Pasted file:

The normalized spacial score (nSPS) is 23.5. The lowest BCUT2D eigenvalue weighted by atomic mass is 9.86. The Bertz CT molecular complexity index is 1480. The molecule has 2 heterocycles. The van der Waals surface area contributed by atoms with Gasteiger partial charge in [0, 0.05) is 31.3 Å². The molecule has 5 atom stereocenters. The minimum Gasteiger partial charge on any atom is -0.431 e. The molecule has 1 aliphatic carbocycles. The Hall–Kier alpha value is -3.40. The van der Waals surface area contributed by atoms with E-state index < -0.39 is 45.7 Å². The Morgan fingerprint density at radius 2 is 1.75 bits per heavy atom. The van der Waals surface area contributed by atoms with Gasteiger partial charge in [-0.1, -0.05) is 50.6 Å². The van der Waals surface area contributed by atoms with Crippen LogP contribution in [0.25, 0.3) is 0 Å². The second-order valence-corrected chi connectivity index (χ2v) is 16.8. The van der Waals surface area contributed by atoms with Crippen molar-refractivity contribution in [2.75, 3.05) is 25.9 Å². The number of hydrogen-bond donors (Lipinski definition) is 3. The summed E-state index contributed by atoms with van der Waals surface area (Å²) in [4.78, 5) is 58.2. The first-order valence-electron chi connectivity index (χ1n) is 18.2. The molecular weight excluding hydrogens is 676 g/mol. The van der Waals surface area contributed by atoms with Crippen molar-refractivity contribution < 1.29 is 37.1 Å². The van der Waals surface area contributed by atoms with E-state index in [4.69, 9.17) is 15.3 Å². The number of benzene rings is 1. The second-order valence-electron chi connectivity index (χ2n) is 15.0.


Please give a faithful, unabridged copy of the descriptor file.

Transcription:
The normalized spacial score (nSPS) is 23.5. The lowest BCUT2D eigenvalue weighted by atomic mass is 9.86. The Bertz CT molecular complexity index is 1480. The molecule has 2 heterocycles. The van der Waals surface area contributed by atoms with Gasteiger partial charge in [0, 0.05) is 31.3 Å². The molecule has 5 atom stereocenters. The minimum Gasteiger partial charge on any atom is -0.431 e. The molecule has 1 aliphatic carbocycles. The Hall–Kier alpha value is -3.40. The van der Waals surface area contributed by atoms with E-state index < -0.39 is 45.7 Å². The Morgan fingerprint density at radius 2 is 1.75 bits per heavy atom. The van der Waals surface area contributed by atoms with Gasteiger partial charge in [-0.1, -0.05) is 50.6 Å². The van der Waals surface area contributed by atoms with Crippen LogP contribution in [0.25, 0.3) is 0 Å². The second-order valence-corrected chi connectivity index (χ2v) is 16.8. The van der Waals surface area contributed by atoms with Crippen molar-refractivity contribution in [2.75, 3.05) is 25.9 Å². The number of hydrogen-bond donors (Lipinski definition) is 3. The summed E-state index contributed by atoms with van der Waals surface area (Å²) in [4.78, 5) is 58.2. The first-order valence-electron chi connectivity index (χ1n) is 18.2. The molecular weight excluding hydrogens is 676 g/mol. The van der Waals surface area contributed by atoms with Crippen molar-refractivity contribution < 1.29 is 37.1 Å². The van der Waals surface area contributed by atoms with E-state index in [4.69, 9.17) is 15.3 Å². The number of benzene rings is 1. The second-order valence-electron chi connectivity index (χ2n) is 15.0.